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C.D. Warner, et al., comp.  The Library of the World’s Best Literature.
An Anthology in Thirty Volumes.  1917.
 
Alfred Edersheim (1825–1889)
Critical and Biographical Introduction
 
AMONG writers on Biblical topics Dr. Alfred Edersheim occupies a unique place. Bred in the Jewish faith, he brought to his writings the traditions of his ancestry. The history of the Children of Israel was a reality to him, who had known the Talmud and the Old Testament through the lessons of his boyhood, and had been taught to reverence the Hebrew sacred rites handed down through the ages. All the intangible, unconscious religious influences of his youth entered into the work of his manhood. And although this converted Rabbi wrote as a Christian, yet the Bible stories were colored and vivified for him by his Jewish sympathies. Thus his work had the especial value of a double point of view.  1
  Born in Vienna in 1825 of German parents, he studied at the university of his native city and in Berlin, finishing his theological education in Edinburgh. He became a minister of the Free Church of Scotland in 1849, passing over to the Church of England in 1875. In 1881 he received from Oxford an honorary A. M., and was for a time lecturer on the Septuagint at the university. He died in Mentone, France, on March 16th, 1889.  2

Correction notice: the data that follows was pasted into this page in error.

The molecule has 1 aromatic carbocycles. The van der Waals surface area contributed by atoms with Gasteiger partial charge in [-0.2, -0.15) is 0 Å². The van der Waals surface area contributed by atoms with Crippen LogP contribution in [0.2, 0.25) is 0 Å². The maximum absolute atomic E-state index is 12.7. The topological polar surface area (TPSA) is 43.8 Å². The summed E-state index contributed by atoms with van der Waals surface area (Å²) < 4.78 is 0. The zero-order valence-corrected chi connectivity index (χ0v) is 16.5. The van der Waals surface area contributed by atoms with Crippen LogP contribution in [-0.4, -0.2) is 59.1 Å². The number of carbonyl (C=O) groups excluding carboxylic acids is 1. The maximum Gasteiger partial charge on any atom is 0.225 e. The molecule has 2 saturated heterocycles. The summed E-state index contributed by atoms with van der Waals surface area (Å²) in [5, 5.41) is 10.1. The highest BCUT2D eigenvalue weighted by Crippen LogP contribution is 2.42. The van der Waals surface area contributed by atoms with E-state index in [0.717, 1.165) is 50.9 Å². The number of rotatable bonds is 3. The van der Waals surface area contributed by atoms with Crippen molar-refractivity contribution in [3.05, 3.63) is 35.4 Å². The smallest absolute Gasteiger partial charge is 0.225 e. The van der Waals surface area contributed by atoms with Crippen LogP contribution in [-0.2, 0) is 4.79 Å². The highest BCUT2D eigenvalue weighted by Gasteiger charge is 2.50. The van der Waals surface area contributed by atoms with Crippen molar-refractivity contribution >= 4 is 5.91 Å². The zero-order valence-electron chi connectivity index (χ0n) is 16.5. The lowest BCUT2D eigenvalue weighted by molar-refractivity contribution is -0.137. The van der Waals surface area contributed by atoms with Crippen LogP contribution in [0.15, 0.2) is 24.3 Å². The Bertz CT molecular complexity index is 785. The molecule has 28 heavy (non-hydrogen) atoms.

The earlier writings of Dr. Edersheim consist almost entirely of translations from the German, and of Jewish stories written for educational purposes. Of his later works the most important are—‘The Bible History,’ his largest work, in seven volumes; ‘The Temple, its Ministers and Services as they were at the Time of Christ’; ‘Sketches of Jewish Social Life in the Days of Christ’; and a ‘History of the Jewish Nation after the Destruction of Jerusalem under Titus.’ From the evangelical point of view, his ‘Life and Times of Jesus the Messiah’ is of final authority, brilliantly exemplifying his peculiar fitness to be the interpreter of Jewish life and thought at the period of the rise of Christianity. He presents not only the story of the Christ of the Gospels, but draws a picture of the whole political and social life of the Jews, and of their intellectual and religious condition—a picture which his Rabbinical learning and his race sympathies make authentic. He wrote English with unaffected directness, embodying in the simplest forms the results of his wide scholarship. His books have a very wide and constant sale.  3
 
 
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